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Counterpoint: Should fans be more tolerant of fuel mileage races?

Paul Dalbey & Steph Wallcraft
| Aug 09, 2011


In Counterpoint, Paul Dalbey and Steph Wallcraft of MoreFrontWing.com face off on topics related to the IZOD IndyCar Series. Neither reviews the other's argument until after the article is compiled for posting. It's up to you to decide who's made the better case!

This week: Should INDYCAR fans be more tolerant of fuel mileage races?



There's something to appreciate in every type of race -- yes, even a fuel mileage race!

Every fan has his or her own reasons for tuning in to an IZOD IndyCar Series race. Some people hope to see high-speed, wheel-to-wheel, hanging-by-a-thread racing for every moment from start to finish. When these fans tune into a race like we saw this past weekend, all they see is cars going roundy-round in procession. They quickly declare, "This is boring!" Then, they either take a nap, hop online to complain about it, or change the channel.

But there are others who tune in to analyze the nuances of auto racing -- not the nail-biting, edge-of-your-seat action but the skill and strategy used by drivers and teams that make the sport more like watching a good chess match. Believe it or not, those people were quite happy with the race at Mid-Ohio on Sunday.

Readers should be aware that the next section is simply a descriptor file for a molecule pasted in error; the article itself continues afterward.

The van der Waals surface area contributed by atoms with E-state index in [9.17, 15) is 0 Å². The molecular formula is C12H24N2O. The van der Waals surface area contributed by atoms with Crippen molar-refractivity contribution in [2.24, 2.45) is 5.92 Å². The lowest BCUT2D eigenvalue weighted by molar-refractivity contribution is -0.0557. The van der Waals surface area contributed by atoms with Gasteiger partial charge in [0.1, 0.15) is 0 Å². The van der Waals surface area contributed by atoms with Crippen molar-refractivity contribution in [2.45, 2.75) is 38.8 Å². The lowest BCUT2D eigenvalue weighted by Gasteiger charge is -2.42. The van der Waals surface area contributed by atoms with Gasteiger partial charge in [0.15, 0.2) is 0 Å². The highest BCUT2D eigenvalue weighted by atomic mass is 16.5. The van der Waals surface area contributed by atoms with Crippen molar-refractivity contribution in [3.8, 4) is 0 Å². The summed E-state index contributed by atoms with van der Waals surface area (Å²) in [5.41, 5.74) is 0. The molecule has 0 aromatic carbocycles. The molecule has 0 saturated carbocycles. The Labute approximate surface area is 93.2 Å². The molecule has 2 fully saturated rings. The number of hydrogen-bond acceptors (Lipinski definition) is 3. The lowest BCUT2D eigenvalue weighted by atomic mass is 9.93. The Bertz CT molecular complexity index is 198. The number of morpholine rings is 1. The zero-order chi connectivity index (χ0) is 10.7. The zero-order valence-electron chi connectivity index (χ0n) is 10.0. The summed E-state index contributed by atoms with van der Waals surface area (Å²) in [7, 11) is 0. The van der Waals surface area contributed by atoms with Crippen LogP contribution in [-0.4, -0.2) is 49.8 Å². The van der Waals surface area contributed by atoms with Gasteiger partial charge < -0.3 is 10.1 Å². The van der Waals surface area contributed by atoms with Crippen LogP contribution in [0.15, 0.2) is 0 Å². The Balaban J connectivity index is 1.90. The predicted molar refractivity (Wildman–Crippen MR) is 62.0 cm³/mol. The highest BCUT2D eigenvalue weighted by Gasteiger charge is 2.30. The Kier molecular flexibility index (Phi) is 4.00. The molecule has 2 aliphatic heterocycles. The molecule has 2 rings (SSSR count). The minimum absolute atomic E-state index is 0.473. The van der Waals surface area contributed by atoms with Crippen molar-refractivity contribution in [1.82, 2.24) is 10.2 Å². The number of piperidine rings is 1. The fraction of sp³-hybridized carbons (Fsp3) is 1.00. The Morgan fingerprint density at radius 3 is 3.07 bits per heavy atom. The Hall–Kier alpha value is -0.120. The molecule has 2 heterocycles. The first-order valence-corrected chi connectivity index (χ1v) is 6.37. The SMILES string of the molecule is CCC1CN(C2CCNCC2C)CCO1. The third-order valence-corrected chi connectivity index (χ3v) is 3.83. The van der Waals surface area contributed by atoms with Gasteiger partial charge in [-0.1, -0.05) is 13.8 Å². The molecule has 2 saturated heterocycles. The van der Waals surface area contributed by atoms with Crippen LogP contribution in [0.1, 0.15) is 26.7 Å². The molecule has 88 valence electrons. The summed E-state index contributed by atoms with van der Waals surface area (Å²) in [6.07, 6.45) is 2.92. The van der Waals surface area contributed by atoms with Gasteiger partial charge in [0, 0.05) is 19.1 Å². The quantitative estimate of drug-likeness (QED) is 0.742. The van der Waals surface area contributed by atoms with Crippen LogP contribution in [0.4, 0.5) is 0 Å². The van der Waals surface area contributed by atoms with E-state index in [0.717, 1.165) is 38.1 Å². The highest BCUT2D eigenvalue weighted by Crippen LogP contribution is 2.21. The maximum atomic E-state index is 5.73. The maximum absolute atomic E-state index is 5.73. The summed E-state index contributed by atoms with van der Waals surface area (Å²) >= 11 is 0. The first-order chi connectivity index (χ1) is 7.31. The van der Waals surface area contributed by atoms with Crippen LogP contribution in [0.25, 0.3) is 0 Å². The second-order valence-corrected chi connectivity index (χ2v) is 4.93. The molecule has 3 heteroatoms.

Yes, there was very little passing. But consider this: with very few exceptions, 27 drivers executed 85 consecutive laps with such precision that they couldn't gain on one another enough to overtake. And on top of that, they needed to conserve fuel to make it the full distance on two stops, and they did that by using their feet and the shifter paddles (not just by setting a knob as in years past). That sounds like kind of skill required to be one of the best drivers in the world, doesn't it?

Meanwhile, back in pit lane, the teams were analyzing telemetry data to learn everything they could to give their drivers the best cars possible on every pit stop. And 162 of those team members twice climbed over the wall into a ridiculously tight pit lane and put their personal well-being in jeopardy to execute flawless pit stops over and over again. One particularly enterprising team took a look at a bad situation and turned it to their favor by calling for an alternate pit stop strategy, giving a rookie who's rumored to be running out of funding the opportunity to lead 26 laps and turn a race on its head.

Somewhere along the way, these sorts of details became lost on some fans, and that's very sad. These days, viewers of any sport seem to demand big, flashy, constant action, and nothing else will do. If these people could be educated to appreciate some of the finer details that make auto racing the great sport we all love, it could greatly increase their ability to fully appreciate it.